A nationwide debate that continues to rage over Christopher Columbus' legacy and how it should be recognized has prompted such local institutions as the high school district to reevaluate the usage of Columbus' ship, the Santa Maria, as a trademark logo and examine why it was adopted in the first place.
While the ship itself — one of three ships in Columbus' 1492 fleet, along with the Niña and the Pinta, that set out from Spain — has no connection to the actual history of the city, the Santa Maria Valley Historical Society has found uses of the image in the city as far back as the early 1900s.
In 1909, the Ladies' Improvement Club made a parade float in the unmistakable style of the Santa Maria, with the date 1492 emblazoned on the side of the makeshift hull and red crosses on the sails.
Over a century later, simpler iterations of the vessel can still be seen on buses, electrical boxes, murals, overpasses, city documents and our own newspaper nameplate.
While some residents don't question its presence, others are calling on leaders to recognize the brutality perpetrated against Indigenous peoples and what message is sent by the ship's continued use.
In what is now the Bahamas, Haiti and the Dominican Republic, Columbus and his crew subjected the Indigenous people to slavery, torture and rape of women and children as well as spread deadly illnesses like smallpox, measles and influenza.
Cindy Ransick, director of the Santa Maria Valley Historical Society, said while it's impossible to know the true origins of the ship in the city, it likely symbolized a sense of discovery and exploration for the young city back in the late 19th and early 20th centuries.
"The ship is on dang near everything," Ransick said. "Whether you want to say that's it’s lack of historical understanding … you have a young town and they weren’t even incorporated yet. I think they really thought about it in a sense of, we're explorers, we’re adventurers. I think they were really romanticizing it."
The Santa Maria Times appears to be the first local entity to utilize the ship as a logo, with dramatic illustrations of the vessel first appearing on the paper's masthead in the 1920s and shifting slightly in style over the decades.
In the 1960s, the ship sailed away and was replaced by an homage to Vandenberg Air Force Base — an illustration of an aerial Central Coast map with the tagline "Missile Capital of the World."
Over the next decade, the ship imagery was formally adopted into other areas of the city. In July 1971, the City Council adopted Columbus' flagship as the new city seal, and the Santa Maria Joint Union High School District informally followed suit a few years later.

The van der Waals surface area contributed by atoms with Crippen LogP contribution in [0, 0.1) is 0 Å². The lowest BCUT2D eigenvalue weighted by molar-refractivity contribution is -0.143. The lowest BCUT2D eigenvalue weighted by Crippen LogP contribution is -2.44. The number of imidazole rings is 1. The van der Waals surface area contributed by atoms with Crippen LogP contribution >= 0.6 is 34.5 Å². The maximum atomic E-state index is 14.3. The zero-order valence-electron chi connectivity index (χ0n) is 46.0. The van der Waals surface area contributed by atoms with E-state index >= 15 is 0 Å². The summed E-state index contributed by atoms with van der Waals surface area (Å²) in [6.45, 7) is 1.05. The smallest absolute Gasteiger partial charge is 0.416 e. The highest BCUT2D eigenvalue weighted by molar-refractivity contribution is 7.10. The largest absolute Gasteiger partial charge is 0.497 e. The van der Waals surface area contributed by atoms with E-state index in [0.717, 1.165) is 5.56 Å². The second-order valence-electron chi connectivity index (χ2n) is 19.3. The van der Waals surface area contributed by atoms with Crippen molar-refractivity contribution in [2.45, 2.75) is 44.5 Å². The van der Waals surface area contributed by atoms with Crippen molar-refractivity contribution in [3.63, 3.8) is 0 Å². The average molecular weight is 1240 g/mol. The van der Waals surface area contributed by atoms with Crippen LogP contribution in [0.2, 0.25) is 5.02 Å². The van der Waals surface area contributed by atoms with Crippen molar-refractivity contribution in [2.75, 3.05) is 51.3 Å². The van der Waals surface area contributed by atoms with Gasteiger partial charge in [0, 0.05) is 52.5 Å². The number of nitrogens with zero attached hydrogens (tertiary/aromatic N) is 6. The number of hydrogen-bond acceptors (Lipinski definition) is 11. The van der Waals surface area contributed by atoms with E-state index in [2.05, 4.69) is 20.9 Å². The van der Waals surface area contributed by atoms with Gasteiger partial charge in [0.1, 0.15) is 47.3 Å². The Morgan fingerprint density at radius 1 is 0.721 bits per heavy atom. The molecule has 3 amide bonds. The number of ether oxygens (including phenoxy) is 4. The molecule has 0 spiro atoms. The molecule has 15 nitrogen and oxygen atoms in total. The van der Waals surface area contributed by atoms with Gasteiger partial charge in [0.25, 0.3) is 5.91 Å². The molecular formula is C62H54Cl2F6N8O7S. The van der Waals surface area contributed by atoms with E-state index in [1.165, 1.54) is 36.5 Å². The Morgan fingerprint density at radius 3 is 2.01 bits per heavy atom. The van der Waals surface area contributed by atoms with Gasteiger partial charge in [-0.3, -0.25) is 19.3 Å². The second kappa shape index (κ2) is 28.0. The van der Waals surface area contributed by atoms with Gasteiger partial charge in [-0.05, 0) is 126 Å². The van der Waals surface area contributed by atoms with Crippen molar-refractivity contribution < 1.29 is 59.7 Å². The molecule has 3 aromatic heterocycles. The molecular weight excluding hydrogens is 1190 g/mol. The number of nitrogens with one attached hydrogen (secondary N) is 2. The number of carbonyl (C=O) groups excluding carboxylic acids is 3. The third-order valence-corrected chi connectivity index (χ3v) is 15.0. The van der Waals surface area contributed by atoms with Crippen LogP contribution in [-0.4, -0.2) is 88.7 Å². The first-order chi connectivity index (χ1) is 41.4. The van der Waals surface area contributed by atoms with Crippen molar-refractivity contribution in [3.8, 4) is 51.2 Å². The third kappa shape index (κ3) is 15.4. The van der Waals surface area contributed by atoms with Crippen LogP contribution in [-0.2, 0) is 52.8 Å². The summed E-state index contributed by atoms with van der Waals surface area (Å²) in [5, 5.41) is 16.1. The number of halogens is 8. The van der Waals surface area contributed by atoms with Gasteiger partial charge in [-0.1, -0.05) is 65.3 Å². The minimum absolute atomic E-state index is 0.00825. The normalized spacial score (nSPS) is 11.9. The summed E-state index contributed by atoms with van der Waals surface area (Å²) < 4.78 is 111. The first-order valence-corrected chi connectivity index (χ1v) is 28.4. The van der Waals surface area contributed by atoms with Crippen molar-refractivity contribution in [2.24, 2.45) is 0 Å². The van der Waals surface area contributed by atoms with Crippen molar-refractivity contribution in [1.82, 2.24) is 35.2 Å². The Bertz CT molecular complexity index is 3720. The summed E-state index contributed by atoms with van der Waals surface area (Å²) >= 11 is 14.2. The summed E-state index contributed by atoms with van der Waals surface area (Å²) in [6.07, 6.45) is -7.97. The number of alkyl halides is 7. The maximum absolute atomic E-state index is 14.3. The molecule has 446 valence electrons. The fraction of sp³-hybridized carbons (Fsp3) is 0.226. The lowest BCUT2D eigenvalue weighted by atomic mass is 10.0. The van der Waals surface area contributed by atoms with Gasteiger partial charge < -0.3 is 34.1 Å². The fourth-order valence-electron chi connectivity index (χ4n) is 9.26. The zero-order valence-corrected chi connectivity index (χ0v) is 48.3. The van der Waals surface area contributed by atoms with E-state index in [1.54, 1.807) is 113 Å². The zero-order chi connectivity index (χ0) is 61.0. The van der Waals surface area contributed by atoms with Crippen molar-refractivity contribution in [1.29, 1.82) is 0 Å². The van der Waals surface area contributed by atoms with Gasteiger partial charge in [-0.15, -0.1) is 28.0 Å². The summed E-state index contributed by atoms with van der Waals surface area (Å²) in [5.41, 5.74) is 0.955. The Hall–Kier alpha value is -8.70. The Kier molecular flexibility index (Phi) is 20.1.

With the local resurgence of the ship, the Santa Maria Times in 1978 adopted a new nameplate for the paper featuring a more modern version of the ship, which then-publisher Walt Rosebrock called a "trademark of Santa Maria."
Despite sharing a name with the Santa Maria vessel, the city's name did not come from the ship itself, according to Ransick.
The original name of Central City was changed to Santa Maria in 1882, at least 20 years before the first known image of the ship in the city. A popular theory is that settler Juan Pacifico Ontiveros, who allegedly arrived to the region on the Feast Day of Mary in 1856 and named his ranch Santa Maria, extended the name to the city as a whole.
However, Ransick believes the city's current name came from the stagecoach stop known as Santa Maria where the city's mail was delivered, after Central City became a more common name for cities throughout the country.
Because Catholicism was not the dominant religion of the early city, it is also unlikely that the name was chosen for its religious connotations, according to Ransick. Like the usage of the ship, it may have been a matter of convenience.
"The Santa Maria stop was to the north on the Nipomo Mesa," Ransick said. "From understanding what I do, I really think they went for the simple switch. When they couldn’t have Central City, they really went to, 'Where do we get our mail from?'"
Regardless of the origins of the ship's usage, Santa Maria now joins cities and states reckoning with images they have used to symbolize the legacy of the Italian explorer.
Cities, including San Francisco, have removed statues of Columbus, while officials across the country, from governors to school board leaders, have replaced Columbus Day with Indigenous Peoples' Day.
Last week, President Joe Biden issued a proclamation naming Oct. 11 as Indigenous Peoples' Day, the same day traditionally celebrated as Christopher Columbus Day.
However, local residents and advocates have noted that the removal of symbols is only one step in addressing the larger systems of colonization and racism against Indigenous communities.
"The significance of when they remove the logo for me … I wouldn't say all the racism would end, but it would be really symbolic, showing that the district is willing to change," student Yaquilina Aguirre said in September regarding the ship logo in the Santa Maria Joint Union High School District, after district leaders agreed to cease its use and explore options for a new logo.
Other residents noted that there are elements of the city's history and legacy, such as agriculture, that may be better suited to serve as an emblem of the city.
Regardless of its relevance to local history, Ransick noted that many people in Santa Maria and beyond, including herself, have largely been taught about Columbus and his journeys in a positive light.
While romanticization plays a role, she believes the Santa Maria vessel does symbolize great things to many, which makes discussions about its faults difficult.
"They came to define wealth, riches and define the New World," Ransick said. "We’re kind of villainizing and overriding what we know about that specific ship."